Jeffery Taylor also appeared much more aggressive than before, and he showcased his athleticism and deep shooting stroke over and over. 

    After signing Al Jefferson in free agency, the contributions of these two young guys could very well help push the Bobcats to a more lofty position than their typical one at the bottom of the NBA totem pole. 

Having Twins on the Same Team Is Fun

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    Archie Goodwin, the rookie out of Kentucky, was the most impressive player on the Phoenix Suns roster, averaging 13.1 points, 3.3 rebounds and 0.9 assists per game on a scorching 50 percent shooting from the field and 57.1 percent from behind the three-point arc. 

    However, the main takeaway from Phoenix's stay in Las Vegas has to be the play of Marcus and Markieff Morris. Take a look at the per-game numbers they put up in seven games: 

     PointsReboundsAssistsStealsBlocksFG%3P%FT%
    Marcus Morris14.33.91.90.60.747.247.861.8
    Markieff Morris13.66.41.71.11.152.225.090.5

    The following suggestion comes from a conversation I had with B/R's Ben Leibowitz, but can we just combine their lines and call them the Morris Twins? For example, we'd just have to say that the Morris Twins averaged 27.9 points, 10.3 rebounds, 3.6 assists, 1.7 steals and 1.8 blocks per game during summer league. 

    You could draft them as a single forward in your fantasy basketball league. 

    That said, the most impressive part of the Morris Twins' experience was their performance at the end of games. 

    Marcus drilled a buzzer-beater to beat the Minnesota Timberwolves. A few days later, Markieff Morris broke a tie with the Miami Heat on a strong drive to rim. 

    Both twins managed to hit game-winning shots that gave the Suns a 91-89 victory. If you aren't feeling something magical here, you're doing it wrong. 

Reggie Bullock Could Push the Los Angeles Clippers over the Top

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    The Los Angeles Clippers had one of the best offseasons possible. 

    It all started with the re-signing of Chris Paul. From there, the Clippers made one savvy move after another, highlighted by the trade that sent Eric Bledsoe to the Suns and brought back J.J. Redick and Jared Dudley. 

    Apparently drafting Reggie Bullock would classify as "savvy" too. 

    The wing player out of North Carolina averaged 18.0 points, 4.2 rebounds and 2.2 assists while shooting 42.3 percent from the field. He was a dynamic scoring threat, capable of doing much more than just spotting up and waiting for a teammate to find him. 

    However, the most promising sign is a weird one. 

    Bullock shot only 28.2 percent from behind the three-point arc, a rather low number for a sharpshooting specialist. And yet he still managed to average 18 points per game without playing too inefficiently. 

    That shooting stroke will come around, and when it does, Bullock will look even better. 

    He's an early favorite for the unofficial "steal of the draft" title. 

It's Possible to Earn a Contract out of Nowhere

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    Raise your hand if you had any clue who Dwight Buycks was before summer league.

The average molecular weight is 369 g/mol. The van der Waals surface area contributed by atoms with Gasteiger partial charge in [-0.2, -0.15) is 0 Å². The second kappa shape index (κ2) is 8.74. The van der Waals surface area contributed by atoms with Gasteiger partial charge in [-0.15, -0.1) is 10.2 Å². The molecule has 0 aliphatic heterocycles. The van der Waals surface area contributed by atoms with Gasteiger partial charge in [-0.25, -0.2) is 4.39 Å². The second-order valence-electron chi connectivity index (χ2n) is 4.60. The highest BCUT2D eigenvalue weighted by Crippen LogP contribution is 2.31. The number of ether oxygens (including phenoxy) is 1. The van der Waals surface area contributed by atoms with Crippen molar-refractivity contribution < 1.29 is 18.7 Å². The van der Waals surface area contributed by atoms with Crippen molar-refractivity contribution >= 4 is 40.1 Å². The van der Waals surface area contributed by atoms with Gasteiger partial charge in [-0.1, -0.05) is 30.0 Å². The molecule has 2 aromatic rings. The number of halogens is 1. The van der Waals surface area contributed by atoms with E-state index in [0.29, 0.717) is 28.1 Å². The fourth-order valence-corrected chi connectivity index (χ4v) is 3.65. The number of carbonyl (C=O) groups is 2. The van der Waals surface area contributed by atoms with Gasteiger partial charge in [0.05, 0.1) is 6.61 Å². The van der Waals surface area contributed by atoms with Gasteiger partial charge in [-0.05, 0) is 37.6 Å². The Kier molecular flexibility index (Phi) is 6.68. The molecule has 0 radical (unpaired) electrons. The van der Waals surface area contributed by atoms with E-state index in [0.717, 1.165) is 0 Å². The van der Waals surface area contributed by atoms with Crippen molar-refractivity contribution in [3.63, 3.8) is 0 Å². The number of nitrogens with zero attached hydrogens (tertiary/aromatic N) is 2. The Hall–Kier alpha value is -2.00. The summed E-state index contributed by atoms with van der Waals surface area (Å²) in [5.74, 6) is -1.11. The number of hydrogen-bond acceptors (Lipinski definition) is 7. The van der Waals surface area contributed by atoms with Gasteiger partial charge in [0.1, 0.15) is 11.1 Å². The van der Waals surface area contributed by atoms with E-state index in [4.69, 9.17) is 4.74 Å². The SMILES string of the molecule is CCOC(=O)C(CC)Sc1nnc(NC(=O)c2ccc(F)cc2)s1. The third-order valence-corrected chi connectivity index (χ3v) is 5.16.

This was a guy who averaged only 8.8 points, 3.1 rebounds and 3.4 assists per game during his final season at Marquette before going undrafted in 2011. He's played in the D-League, Belgium and France since then. 

    If you haven't heard of him, I don't blame you. But that better change now. 

    In Orlando, Buycks played for the Oklahoma City Thunder and averaged 9.5 points, 2.0 rebounds and 6.0 assists per game. He was even better for the Toronto Raptors in Las Vegas, putting up 5.0 rebounds, 7.0 assists and a summer league-high 23.0 points per contest. 

    It was enough for him to earn a two-year deal with the Raptors, where he'll compete with D.J. Augustin and Julyan Stone for the right to serve as Kyle Lowry's primary backup. 

    Allen Iverson Buycks proved that anyone can make his dream come true during summer league if he plays well enough. 

Dunks Are Still Really Fun

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    What happens when you put a bunch of young, athletic players in the same building and allow them to play recklessly with a ridiculously fast pace? 

    You get a lot of highlight dunks. Here's the list of plays that appear in the above video: 

    10. Eric Griffin springing to the rim for a two-handed jam. 

    9. Chris Johnson proving that he can do more than run the football. Oh...that's a different Chris Johnson?

    8. Marquis Teague finding Malcolm Thomas for a huge slam, even if Teague's part of the play was more impressive. 

    7. Glen Rice Jr. proving he can do more than shoot from the outside. This one was a bit overrated. 

    6. Jared Cunningham believing he can fly. Which apparently he can. 

    5. Toure' Murry going five hole then behind the back to find Jeremy Tyler for a wrap-under slam. I have no idea how this was only No. 5. 

    4. Chris Daniels deciding that he wanted to see how Darius Miller looked on a poster. 

    3. Did you know Jeffery Taylor can jump really high and dunk? He wants you to know that he can. 

    2. Ben McLemore "lights up the day in Vegas!" 

    1. Kent Bazemore proves that he can do way more than just celebrate from the bench. 

    If you're looking for lots of exciting dunks, then you probably love the summer league. 

It's Summer League

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    At the end of the day, the biggest lesson you can learn from summer league is that it's important to temper your expectations. 

    The competition is weak, and the playing style isn't all that similar to actual NBA action. There's also a finite number of games, so the warnings of small sample size have to apply as well. 

    Some players struggle tremendously and then dominate during the regular season. Other breakout players don't keep it up once the games actually count. 

    This year, take a look at Malcolm Thomas. 

    He was completely dominant for the Chicago Bulls over a three-game stretch, averaging 11.0 points, 15.0 rebounds, 0.7 assists, 0.7 steals and 1.7 blocks per game. He even produced one of the 10 dunks you can see on the previous slide. 

    Ultimately, it didn't matter, as he was waived by Chicago after action wrapped up in Vegas. 

    It's a cautionary tale for anyone looking to take too much away from the action. You can start to form opinions and base your analysis around the proceedings, but everything must be taken with a massive grain of salt.